Tanker attacks spark fears of escalation in Gulf
Explosions on two oil tankers in the Gulf of Oman have ratcheted up tensions between the US and Iran, with Washington blaming Tehran for "attacks". Iran has dismissed the allegations as "baseless". China has urged restraint on both sides.
"It is the assessment of the United States that the Islamic Republic of Iran is responsible for the attacks," US Secretary of State Mike Pompeo told reporters.
Tehran's foreign ministry hit back on Friday dismissing the US accusations as "baseless". Foreign Minister Mohammad Javad Zarif charged the US of "immediately jumping to make allegations ... without a shred of factual or circumstantial evidence".
The US military's Central Command on Friday released black-and-white footage, appearing to show Iran's Revolutionary Guards removing an unexploded mine from one of the oil tankers targeted in the Gulf of Oman.
The two tankers, one Norwegian-and one Japanese-owned, caught fire in the Sea of Oman off the coast of Iran on Thursday, escalating tensions across the region and sending world oil prices soaring.
Confusion over rescue
The operator of the Japanese-owned ship, Kokuka Courageous, said sailors on board the tanker saw "flying objects" just before the attack, suggesting the vessel wasn't damaged by mines.
The US Navy rushed to assist the stricken vessels in the Gulf of Oman, near the Strait of Hormuz, a key shipping route for oil between Iran and the Arabian Peninsula, including one that was set ablaze Thursday by an explosion.
Footage released by the US military's Central Command appeared to show a limpet mine on the Kokuka Courageous vessel being removed by a Revolutionary Guard patrol boat.
"The US and the international community stand ready to defend our interests, including the freedom of navigation," Command spokesman Captain Bill Urban said. "The United States has no interest in engaging in a new conflict in the Middle East. However, we will defend our interests," Urban commented.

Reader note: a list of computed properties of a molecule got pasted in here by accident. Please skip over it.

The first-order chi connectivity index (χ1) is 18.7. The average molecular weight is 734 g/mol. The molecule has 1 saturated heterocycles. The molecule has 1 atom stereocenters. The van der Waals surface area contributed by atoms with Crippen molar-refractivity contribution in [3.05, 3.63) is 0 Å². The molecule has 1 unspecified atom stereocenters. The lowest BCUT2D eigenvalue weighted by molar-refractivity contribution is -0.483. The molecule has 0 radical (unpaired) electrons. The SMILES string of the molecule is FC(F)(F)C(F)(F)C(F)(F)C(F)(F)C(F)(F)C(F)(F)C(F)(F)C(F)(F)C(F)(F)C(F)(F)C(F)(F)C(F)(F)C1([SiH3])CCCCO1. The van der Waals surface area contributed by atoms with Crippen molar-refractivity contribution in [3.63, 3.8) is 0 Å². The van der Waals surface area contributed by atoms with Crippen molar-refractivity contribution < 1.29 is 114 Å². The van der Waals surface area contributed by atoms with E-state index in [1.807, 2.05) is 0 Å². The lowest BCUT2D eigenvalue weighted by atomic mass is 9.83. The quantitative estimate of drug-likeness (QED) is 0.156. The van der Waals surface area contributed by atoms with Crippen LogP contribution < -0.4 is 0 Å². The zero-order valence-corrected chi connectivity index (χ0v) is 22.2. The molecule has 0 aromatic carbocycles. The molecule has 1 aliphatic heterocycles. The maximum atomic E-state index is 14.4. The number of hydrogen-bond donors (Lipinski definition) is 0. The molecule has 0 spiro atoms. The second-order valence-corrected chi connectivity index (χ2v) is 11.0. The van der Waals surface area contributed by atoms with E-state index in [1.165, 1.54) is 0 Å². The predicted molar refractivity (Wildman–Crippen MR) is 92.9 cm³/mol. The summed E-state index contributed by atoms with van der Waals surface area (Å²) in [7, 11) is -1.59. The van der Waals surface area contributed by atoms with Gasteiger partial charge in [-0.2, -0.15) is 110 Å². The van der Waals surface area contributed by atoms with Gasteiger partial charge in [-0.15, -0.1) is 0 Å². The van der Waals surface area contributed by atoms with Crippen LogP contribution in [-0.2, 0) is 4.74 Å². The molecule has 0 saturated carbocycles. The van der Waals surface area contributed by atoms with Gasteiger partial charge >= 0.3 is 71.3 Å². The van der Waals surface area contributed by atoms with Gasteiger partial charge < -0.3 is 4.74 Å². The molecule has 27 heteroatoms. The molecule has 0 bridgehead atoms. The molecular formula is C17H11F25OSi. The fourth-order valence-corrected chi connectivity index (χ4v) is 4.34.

Iran's national English-language Press TV meanwhile aired its own footage of rescued crew members of one of the two tankers seemingly in "full health."
"This video refutes false reports by some media outlets claiming that Iran avoided helping the sailors working on the vessel," Press TV said, without elaborating on what reports it was referring to.
Thousands of kilometers from the Strait of Hormuz, in Kyrgyzstan, Iranian President Hassan Rouhani stayed schtum on the alleged attacks.
At a China-led security bloc summit, including Russia and India, Rouhani avoided mention of the events in the Sea of Oman, but focused his criticism on US President Donald Trump's withdrawal last year from the 2015 nuclear deal.
"The US government over the last two years, violating all the international structures and rules and using its economic, financial and military resources, has taken an aggressive approach and presents a serious risk to stability in the region and the world," Rouhani said, in translated comments.
Iran has threatened to disrupt oil shipments through the Strait of Hormuz if the United States tries to strangle its economy through sanctions.
Thursday's incidents came a month after four oil tankers – two Saudi, one Norwegian and one Emirati – were damaged in still unexplained attacks off the nearby United Arab Emirates port of Fujairah.
"The attack against the tankers in the Gulf of Oman is a ... dangerous escalation," the UAE minister of state for foreign affairs, Anwar Gargash, tweeted after the blasts.
"The responsibility for avoiding an escalation is collective," he said.
China on Friday echoed those concerns, urging both sides to show restraint.
"We hope that all the relevant sides can properly resolve their differences and resolve the conflict through dialogue and consultations," Beijing's foreign ministry spokesman Geng Shuang said, urging all parties to "avoid further escalation of tensions."